Law school, students dissect admissions survey
A company that offers test preparations for higher education programs released a survey last week that stated, “Aspiring lawyers need to be more careful about who they call as their own character witnesses for their law school recommendations.”
Negative letters of recommendation, the Kaplan Test Prep and Admissions survey states, have passed through the hands of 87 percent of 145 law school admissions officers surveyed.
UH Law Center Assistant Dean for Admissions Jamie Dillon said the survey overstates the situation.
“Most law schools receive thousands of applications per year, so to say that (almost) 90 percent of admissions officers have seen a negative letter doesn’t actually say anything about what percentage of letters are negative,” Dillon said. “In my experience, it’s a very small portion.”
The survey went on to give advice to students on how they can avoid negative letters of recommendation by choosing the right person to write the letter and not trying to talk to someone who seems ambivalent toward writing the letter.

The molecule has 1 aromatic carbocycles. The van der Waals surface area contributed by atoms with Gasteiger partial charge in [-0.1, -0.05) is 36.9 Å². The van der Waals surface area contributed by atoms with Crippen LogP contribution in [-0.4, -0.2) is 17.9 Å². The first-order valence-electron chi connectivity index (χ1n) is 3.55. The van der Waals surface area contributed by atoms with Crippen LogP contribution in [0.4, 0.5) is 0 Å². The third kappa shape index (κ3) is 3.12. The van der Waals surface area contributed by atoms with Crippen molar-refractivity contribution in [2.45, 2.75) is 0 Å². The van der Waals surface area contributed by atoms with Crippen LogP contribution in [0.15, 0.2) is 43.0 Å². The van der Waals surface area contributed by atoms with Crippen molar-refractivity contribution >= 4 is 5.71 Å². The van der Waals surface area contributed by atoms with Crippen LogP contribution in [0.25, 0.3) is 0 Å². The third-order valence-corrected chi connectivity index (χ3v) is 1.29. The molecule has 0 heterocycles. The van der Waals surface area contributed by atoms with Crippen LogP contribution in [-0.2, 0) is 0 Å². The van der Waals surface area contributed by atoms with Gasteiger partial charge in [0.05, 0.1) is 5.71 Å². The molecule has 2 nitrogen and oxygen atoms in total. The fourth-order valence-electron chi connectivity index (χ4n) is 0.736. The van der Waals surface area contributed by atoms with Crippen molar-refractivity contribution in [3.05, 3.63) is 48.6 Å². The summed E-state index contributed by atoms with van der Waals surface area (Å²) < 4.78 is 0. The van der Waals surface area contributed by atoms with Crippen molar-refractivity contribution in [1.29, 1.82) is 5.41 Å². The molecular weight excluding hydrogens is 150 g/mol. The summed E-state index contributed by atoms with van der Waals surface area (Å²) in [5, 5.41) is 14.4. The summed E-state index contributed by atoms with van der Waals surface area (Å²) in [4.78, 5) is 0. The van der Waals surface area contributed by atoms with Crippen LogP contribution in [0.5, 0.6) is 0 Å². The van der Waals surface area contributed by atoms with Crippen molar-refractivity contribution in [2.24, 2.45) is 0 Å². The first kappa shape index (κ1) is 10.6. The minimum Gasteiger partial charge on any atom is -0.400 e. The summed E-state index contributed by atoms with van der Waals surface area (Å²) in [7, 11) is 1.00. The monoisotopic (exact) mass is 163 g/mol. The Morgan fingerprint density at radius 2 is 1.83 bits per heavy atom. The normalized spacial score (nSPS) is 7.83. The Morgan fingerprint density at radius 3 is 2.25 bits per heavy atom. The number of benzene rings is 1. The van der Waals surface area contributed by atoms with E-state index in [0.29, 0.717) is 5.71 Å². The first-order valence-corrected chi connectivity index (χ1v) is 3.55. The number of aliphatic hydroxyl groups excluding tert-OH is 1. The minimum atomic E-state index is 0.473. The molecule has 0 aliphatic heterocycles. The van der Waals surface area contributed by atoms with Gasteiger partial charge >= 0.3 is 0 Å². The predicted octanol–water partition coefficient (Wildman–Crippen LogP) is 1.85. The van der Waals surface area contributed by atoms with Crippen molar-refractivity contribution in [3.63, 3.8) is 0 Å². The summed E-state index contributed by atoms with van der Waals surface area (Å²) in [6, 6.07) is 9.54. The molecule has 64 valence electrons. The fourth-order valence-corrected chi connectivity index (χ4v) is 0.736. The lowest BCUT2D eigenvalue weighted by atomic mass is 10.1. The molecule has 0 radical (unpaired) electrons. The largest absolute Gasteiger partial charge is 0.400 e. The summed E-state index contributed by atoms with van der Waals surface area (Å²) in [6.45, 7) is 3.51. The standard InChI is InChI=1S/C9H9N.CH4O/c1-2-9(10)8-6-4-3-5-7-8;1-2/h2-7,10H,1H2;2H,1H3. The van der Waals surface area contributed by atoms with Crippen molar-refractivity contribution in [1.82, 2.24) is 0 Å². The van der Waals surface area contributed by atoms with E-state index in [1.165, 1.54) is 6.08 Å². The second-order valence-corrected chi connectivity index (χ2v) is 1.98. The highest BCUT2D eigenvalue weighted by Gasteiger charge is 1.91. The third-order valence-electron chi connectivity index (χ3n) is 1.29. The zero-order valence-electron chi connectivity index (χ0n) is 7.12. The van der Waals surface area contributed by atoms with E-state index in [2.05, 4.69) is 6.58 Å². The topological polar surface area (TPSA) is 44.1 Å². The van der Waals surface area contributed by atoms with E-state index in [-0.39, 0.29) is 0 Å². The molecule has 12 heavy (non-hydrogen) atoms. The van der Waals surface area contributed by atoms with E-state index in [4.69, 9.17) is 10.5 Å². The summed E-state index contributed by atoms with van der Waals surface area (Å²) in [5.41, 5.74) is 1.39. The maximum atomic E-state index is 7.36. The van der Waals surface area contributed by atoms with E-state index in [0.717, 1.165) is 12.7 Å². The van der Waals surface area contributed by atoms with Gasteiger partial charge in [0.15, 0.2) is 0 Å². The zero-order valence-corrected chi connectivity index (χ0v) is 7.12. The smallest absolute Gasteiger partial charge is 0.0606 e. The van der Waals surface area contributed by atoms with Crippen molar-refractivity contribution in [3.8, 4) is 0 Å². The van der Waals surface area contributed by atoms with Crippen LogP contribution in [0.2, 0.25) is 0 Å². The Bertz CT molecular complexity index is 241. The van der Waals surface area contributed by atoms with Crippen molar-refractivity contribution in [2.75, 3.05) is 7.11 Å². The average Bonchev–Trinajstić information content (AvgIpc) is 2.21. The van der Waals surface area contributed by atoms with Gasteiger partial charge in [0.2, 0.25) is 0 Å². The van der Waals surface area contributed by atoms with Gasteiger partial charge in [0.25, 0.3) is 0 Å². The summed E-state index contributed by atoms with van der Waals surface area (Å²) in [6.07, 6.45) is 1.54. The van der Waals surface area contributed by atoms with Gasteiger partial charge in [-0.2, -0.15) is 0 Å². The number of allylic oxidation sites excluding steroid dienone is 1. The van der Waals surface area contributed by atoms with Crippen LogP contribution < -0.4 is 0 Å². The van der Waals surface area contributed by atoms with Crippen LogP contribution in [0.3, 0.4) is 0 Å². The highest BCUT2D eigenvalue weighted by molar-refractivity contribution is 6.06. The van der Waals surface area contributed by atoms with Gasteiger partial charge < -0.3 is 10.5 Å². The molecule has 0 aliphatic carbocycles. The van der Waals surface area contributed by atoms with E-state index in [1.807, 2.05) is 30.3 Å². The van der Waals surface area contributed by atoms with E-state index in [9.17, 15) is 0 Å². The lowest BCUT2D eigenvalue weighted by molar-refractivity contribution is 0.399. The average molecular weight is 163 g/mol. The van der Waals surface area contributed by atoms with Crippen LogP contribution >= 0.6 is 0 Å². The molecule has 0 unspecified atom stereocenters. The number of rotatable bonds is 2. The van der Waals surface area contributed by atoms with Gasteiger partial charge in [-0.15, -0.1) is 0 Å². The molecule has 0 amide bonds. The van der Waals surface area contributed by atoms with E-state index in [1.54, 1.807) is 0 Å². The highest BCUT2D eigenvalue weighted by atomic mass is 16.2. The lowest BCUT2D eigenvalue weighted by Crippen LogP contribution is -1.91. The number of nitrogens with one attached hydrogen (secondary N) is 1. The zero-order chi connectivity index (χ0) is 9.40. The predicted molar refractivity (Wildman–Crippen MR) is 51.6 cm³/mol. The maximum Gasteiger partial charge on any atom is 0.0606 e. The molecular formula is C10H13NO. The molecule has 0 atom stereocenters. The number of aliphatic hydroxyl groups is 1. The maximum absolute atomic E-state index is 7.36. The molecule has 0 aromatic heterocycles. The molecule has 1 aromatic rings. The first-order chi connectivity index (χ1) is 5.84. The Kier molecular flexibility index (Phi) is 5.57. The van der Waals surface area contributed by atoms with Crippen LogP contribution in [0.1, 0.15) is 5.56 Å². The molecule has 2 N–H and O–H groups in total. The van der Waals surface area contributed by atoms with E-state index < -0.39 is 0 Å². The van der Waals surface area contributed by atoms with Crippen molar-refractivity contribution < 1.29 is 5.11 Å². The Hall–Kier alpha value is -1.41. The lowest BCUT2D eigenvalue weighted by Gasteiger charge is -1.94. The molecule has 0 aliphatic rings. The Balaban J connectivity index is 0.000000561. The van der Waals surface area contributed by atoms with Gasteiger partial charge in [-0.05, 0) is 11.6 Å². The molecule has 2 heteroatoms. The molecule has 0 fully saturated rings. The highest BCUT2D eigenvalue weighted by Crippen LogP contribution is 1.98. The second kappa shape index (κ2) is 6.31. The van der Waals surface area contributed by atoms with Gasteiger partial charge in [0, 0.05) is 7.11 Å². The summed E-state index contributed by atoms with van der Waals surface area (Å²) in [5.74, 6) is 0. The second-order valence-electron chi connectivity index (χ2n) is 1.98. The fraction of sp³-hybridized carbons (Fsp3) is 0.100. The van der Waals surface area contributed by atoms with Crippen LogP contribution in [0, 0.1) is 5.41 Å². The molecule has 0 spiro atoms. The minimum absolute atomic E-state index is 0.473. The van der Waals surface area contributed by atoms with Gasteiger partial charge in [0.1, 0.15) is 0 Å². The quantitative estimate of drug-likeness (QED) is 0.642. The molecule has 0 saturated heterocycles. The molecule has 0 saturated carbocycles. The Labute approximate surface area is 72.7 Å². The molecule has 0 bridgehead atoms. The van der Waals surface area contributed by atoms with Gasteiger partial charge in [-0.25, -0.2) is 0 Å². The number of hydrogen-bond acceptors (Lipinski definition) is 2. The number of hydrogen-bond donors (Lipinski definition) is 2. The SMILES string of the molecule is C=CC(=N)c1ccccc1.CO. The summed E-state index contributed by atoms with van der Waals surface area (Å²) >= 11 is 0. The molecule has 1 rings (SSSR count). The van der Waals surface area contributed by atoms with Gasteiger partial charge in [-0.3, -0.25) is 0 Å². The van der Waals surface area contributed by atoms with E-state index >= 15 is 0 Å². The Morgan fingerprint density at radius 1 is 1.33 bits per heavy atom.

“Certainly applicants should be selective in deciding who they ask to write their letters of recommendation, but it’s really not the minefield this article makes it out to be,” Dillon said.
“The bigger pitfalls are things like an applicant thinking that he needs to ask someone high-profile to write the letter, resulting in a generic letter of recommendation that tells the admissions committee nothing useful.”
The survey also said that 73 percent of admissions officers say they have discovered claims on applications to be exaggerated or untrue.
“I can’t say that I have seen many lies or exaggerations in resumes,” Dillon said. “Most applicants are pretty careful.”
Victoria Cantu, a philosophy and pre-law junior, said she did not find the survey’s information helpful.
“It just says that it has happened, which is obvious,” Cantu said. “I want to know how often.”